Mr. Peirce to Mr. Olney.
St. Petersburg , December 5, 1896 . (Received Dec. 21.)
Sir: I have the honor to inclose copies of recent correspondence in regard to John Ginzberg, from which it will be seen that he has been convicted of the charge brought against him and condemned to deprivation of civil rights and to banishment from the Empire.
It appears that what Mr. Ginzberg himself wants is to leave Russia and to return to the United States, but it now becomes a question of how he is to be transported there. The penalty for remaining in Russia beyond a limited time after the sentence is like that of return after banishment—deportation to Siberia. The officials at the foreign office have given me a verbal assurance that the case shall remain in statu quo for six weeks pending advices from the Department. If the means can be furnished he can travel to the frontier in such way as he sees fit, except that his route must be determined beforehand, with the consent of the Imperial Government. If his friends can not furnish the money for a more comfortable means of making the journey he can be marched to the frontier by “étape” in the usual manner for criminals. But it will be necessary to furnish means to pass him through Germany so that he will not be prevented by the regulations of the German Government regarding paupers from crossing the frontier.[Page 512]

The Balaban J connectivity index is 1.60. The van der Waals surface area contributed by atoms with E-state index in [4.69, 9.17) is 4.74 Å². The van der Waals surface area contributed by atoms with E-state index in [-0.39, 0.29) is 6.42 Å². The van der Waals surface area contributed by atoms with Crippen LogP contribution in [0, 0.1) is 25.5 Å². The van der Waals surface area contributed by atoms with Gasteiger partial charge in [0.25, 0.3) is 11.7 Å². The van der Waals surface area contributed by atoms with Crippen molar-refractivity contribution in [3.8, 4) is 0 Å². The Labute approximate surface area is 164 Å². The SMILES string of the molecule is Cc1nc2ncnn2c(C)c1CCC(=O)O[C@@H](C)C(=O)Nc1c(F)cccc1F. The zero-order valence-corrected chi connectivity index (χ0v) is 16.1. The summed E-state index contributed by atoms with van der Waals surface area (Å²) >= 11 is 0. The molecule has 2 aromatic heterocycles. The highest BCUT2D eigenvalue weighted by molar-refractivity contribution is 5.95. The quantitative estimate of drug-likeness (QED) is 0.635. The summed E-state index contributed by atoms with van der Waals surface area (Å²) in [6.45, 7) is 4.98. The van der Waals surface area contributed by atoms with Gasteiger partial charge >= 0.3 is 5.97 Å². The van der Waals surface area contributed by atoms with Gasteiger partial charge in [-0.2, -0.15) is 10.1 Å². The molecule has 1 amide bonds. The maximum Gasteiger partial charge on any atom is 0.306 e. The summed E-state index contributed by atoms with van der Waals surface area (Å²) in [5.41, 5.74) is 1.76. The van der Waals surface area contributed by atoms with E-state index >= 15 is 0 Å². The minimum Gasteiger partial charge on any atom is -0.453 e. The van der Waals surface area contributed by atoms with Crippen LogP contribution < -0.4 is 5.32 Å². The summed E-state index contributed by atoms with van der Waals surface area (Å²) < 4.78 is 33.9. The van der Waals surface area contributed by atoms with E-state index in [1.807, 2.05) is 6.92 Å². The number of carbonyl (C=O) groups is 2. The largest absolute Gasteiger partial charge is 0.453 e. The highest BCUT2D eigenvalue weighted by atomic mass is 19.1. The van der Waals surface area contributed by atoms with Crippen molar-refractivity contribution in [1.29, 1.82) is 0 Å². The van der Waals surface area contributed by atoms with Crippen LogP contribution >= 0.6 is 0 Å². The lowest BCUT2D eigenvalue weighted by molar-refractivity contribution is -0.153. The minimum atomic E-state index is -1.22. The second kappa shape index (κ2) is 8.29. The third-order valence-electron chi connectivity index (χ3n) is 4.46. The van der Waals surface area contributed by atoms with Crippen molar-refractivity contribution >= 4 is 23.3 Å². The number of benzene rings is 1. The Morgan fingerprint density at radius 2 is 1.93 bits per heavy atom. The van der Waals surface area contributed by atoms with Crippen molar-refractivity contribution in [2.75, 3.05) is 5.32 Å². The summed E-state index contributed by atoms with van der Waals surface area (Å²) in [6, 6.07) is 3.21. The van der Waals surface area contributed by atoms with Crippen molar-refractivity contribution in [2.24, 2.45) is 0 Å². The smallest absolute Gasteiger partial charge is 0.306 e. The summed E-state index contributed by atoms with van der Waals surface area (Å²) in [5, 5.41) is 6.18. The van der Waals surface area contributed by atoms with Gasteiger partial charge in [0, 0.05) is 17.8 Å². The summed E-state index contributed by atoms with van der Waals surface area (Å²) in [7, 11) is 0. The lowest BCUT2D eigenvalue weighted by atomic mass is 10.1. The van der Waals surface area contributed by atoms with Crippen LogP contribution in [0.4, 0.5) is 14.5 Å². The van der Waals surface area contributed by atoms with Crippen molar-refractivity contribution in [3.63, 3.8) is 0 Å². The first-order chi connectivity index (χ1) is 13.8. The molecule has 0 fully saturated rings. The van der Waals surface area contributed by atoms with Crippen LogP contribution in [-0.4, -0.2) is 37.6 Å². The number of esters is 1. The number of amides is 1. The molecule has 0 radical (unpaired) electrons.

All Ginzberg’s letters to this legation indicate that he is destitute of the means to pay for his journey to the United States.
Awaiting your instructions, I am, etc.,
Chargé d’Affaires ad interim.